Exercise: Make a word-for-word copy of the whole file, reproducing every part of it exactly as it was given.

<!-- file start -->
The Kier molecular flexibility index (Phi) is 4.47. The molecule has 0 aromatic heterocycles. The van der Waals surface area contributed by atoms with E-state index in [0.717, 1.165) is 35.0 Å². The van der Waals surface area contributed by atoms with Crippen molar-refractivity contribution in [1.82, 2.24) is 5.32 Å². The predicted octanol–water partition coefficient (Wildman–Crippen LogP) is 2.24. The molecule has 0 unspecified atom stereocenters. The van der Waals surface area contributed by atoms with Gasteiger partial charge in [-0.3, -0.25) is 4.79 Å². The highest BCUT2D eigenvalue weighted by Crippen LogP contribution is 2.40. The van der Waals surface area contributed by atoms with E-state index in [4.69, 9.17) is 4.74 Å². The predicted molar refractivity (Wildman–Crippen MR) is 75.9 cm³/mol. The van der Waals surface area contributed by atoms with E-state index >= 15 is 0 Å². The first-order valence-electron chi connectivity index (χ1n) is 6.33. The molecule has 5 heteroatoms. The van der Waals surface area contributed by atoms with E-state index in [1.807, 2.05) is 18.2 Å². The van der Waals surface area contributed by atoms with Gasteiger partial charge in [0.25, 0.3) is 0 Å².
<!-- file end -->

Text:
The Kier molecular flexibility index (Phi) is 4.47. The molecule has 0 aromatic heterocycles. The van der Waals surface area contributed by atoms with E-state index in [0.717, 1.165) is 35.0 Å². The van der Waals surface area contributed by atoms with Crippen molar-refractivity contribution in [1.82, 2.24) is 5.32 Å². The predicted octanol–water partition coefficient (Wildman–Crippen LogP) is 2.24. The molecule has 0 unspecified atom stereocenters. The van der Waals surface area contributed by atoms with Gasteiger partial charge in [-0.3, -0.25) is 4.79 Å². The highest BCUT2D eigenvalue weighted by Crippen LogP contribution is 2.40. The van der Waals surface area contributed by atoms with E-state index in [4.69, 9.17) is 4.74 Å². The predicted molar refractivity (Wildman–Crippen MR) is 75.9 cm³/mol. The van der Waals surface area contributed by atoms with E-state index >= 15 is 0 Å². The first-order valence-electron chi connectivity index (χ1n) is 6.33. The molecule has 5 heteroatoms. The van der Waals surface area contributed by atoms with E-state index in [1.807, 2.05) is 18.2 Å². The van der Waals surface area contributed by atoms with Gasteiger partial charge in [0.25, 0.3) is 0 Å².